Check Your Privilege Part III: You Can’t Have It Both Ways


Every so often, I find myself in conversations with people who, while they usually mean well, are completely forgetting the bubble they live in. I have posted before about the privilege of dumping on GMOs, and of how neurotypical people who can simply take a stroll through nature when they’re feeling blue have no right to poo-poo the modern medicine that others need to function.

This time, I want to talk about another conversation I recently had, in which the person thought they were simply being pragmatic in their views of overpopulation.

 

We were discussing foreign aid to developing countries, and how certain countries are experiencing a spike in population after developed countries have given them aid such as food and medicine. The result is a population even larger than the one that they could sustain to begin with, and the projections only show a worsening of the problem. The solution? Stop all foreign aid, in the form of food and modern medicine. It may sound cruel, but it’s simply pragmatic. The globe is overpopulated anyway, amirite? Better to not worsen the problem by allowing for our modern way of life to lead to an even sharper increase in population size, eventually resulting in a severe global crisis.

To which I responded, again, check your privilege.

So basically, I responded, you think that we should resolve the overpopulation problem by killing off all of the people who did not have the good fortune of being born in the particular geographical area that you were born in? Or perhaps, only citizens of the countries that invented a certain kind of medicine should be allowed to take it? That’s the great thing about being born into privilege, we take access to food, clean water, electricity and medicine for granted.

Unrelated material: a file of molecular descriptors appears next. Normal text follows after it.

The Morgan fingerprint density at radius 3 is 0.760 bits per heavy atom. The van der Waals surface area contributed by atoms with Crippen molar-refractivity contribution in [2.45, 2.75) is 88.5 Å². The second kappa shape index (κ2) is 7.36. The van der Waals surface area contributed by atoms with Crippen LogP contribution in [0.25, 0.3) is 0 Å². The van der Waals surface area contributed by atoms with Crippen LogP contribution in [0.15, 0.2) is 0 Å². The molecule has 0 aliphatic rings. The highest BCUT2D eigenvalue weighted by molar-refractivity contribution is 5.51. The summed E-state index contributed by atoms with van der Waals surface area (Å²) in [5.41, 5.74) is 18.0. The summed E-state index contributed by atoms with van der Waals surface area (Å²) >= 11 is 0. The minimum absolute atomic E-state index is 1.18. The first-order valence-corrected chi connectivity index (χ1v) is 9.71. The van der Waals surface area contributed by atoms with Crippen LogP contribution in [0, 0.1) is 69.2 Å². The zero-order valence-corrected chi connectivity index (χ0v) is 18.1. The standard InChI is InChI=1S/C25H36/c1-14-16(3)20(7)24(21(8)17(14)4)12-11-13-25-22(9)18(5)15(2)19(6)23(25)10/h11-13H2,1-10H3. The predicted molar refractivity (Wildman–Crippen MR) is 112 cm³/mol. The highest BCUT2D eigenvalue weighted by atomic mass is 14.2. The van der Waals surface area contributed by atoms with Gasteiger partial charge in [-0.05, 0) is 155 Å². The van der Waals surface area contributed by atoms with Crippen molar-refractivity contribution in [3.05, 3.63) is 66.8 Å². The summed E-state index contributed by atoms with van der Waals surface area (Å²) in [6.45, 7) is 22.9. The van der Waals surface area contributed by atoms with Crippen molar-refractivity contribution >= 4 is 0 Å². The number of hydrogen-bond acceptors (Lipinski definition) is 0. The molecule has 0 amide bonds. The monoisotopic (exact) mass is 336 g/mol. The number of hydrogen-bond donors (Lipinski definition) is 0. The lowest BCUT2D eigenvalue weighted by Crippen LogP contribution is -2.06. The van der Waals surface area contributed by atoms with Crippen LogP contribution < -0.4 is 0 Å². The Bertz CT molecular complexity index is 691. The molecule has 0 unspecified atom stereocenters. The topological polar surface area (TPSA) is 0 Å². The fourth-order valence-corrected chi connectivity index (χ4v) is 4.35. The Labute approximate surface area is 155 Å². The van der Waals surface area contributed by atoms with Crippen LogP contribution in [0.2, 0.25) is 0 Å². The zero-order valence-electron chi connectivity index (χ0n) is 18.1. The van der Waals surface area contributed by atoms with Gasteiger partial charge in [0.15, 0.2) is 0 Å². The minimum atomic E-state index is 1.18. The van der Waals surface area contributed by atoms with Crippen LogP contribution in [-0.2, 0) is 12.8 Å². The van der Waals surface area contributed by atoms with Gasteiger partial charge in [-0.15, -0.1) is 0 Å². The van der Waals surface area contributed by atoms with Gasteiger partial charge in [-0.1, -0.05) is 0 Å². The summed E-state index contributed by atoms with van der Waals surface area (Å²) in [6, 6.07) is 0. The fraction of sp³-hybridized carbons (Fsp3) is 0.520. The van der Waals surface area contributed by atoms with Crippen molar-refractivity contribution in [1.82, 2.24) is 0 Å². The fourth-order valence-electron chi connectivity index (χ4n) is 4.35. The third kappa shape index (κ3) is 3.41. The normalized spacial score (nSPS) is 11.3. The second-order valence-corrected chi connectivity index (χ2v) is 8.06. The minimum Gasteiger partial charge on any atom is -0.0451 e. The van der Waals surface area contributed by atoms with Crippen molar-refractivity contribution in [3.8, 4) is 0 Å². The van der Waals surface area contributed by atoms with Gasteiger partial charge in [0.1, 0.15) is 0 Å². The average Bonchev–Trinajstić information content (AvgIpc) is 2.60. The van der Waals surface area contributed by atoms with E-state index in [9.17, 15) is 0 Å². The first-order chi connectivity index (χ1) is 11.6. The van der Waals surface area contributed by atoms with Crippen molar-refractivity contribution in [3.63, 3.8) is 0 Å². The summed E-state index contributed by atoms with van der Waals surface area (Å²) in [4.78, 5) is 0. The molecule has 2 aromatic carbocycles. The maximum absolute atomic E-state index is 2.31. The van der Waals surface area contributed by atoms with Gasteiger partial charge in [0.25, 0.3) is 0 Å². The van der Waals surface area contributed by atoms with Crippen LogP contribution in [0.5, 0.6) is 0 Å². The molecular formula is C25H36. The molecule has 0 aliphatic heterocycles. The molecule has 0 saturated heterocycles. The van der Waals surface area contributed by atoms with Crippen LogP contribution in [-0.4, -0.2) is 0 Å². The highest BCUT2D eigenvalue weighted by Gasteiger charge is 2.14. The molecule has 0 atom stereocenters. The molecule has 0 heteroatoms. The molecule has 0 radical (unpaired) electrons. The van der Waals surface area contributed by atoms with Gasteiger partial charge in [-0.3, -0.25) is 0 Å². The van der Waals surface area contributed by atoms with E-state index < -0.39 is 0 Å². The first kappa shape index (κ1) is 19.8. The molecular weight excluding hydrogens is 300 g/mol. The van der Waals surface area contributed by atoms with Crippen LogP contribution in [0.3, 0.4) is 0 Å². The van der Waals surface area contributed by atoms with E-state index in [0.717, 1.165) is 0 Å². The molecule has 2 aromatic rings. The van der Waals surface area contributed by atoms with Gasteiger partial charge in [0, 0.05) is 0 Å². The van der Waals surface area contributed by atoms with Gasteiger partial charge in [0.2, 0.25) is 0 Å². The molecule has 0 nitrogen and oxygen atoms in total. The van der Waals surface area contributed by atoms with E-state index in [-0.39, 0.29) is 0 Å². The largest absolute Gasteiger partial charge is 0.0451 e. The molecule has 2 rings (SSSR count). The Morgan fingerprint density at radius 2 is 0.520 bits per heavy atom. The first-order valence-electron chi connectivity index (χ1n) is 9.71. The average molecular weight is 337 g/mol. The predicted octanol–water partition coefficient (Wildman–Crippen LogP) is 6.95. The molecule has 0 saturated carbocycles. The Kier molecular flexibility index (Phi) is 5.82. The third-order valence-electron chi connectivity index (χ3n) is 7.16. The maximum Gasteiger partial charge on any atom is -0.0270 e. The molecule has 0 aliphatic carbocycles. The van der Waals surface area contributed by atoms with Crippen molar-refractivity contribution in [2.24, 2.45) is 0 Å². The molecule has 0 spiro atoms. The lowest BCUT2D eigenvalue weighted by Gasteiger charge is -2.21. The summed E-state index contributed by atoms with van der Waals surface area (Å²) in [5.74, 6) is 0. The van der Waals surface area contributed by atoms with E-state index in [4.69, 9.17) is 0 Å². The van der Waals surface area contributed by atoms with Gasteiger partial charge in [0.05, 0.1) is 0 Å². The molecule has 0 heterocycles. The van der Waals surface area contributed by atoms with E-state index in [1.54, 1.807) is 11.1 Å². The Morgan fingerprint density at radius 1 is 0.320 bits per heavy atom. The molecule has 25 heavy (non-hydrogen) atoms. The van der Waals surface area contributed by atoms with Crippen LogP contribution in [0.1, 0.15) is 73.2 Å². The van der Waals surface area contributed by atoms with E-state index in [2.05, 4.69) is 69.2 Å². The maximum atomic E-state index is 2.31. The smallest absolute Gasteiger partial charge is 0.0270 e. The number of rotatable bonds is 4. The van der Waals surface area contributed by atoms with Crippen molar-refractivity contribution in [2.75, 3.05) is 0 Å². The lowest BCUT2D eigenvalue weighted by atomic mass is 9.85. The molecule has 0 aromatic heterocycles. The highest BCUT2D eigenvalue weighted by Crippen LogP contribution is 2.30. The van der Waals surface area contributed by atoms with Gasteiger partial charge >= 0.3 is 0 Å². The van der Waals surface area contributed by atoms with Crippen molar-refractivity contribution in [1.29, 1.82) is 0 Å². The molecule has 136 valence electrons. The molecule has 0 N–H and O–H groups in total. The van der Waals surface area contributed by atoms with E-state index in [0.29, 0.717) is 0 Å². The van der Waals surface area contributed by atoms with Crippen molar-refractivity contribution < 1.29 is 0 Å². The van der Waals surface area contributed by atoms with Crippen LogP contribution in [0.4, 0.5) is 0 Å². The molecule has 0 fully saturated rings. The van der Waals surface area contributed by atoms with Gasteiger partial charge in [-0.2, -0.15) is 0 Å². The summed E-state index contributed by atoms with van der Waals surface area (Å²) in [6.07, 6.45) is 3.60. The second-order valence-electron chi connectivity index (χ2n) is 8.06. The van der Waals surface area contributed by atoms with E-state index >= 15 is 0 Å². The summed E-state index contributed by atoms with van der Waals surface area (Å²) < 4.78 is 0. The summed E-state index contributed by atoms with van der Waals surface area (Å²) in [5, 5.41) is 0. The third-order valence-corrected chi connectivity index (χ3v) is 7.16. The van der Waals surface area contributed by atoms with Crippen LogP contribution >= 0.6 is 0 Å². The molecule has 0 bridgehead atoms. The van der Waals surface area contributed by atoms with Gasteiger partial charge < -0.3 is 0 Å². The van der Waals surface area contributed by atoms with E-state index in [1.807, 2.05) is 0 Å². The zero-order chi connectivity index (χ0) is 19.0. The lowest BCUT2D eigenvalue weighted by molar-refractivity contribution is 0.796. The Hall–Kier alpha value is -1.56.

Now, do you want to make the argument that, given the problem of overpopulation, we should get rid of modern medicine and research into medicine altogether? OK. I will disagree with you, and I will engage in a discussion of what other, less drastic measures I think should be attempted before we come to such a radical conclusion, but at least it is an intellectually honest argument to make. But somehow, the people who hold the opinion of “let the poor brown people die off” never seem to make it. Basically, if you make this argument, you are saying that you are more deserving of lifesaving medicine than someone else, not because of your own contribution to society, but because you happened to come out of a vagina that happened to be located in a convenient country at the time. Yeah, not good enough.

Now I will concede that there are certain kinds of foreign aid that are more effective than others. Aid in the form of helping to develop infrastructure, and agriculture, and education, is often far more effective in the long run. I remember a very interesting article published by the WHO (which I cannot find at the moment), which talked about how simply shipping free food from the US to West Africa was killing local farms who cannot compete with free, resulting in barns full of rotting food, and a population ever more dependent on welfare. There are different ways of helping others, and it should definitely be something closely monitored and discussed to be sure that our good intentions don’t lead us straight to hell. It is complicated, and it is messy. However, complicated and messy does not mean give up. Complicated and messy does not mean that the lives of fellow human beings suddenly don’t matter. It simply means that, no matter where you happened to be born, you should be entitled to the same basic rights as everyone else.

If you want to discuss what those basic rights should be, and which make the most sense, and what methods should be employed to reach that goal, then I’m all ears. But saying that you are entitled to lifesaving food and medical treatment because you were born in this place, unlike that person who was born in some other place? That’s your privilege talking, and it’s bullshit.

Comments

  1. says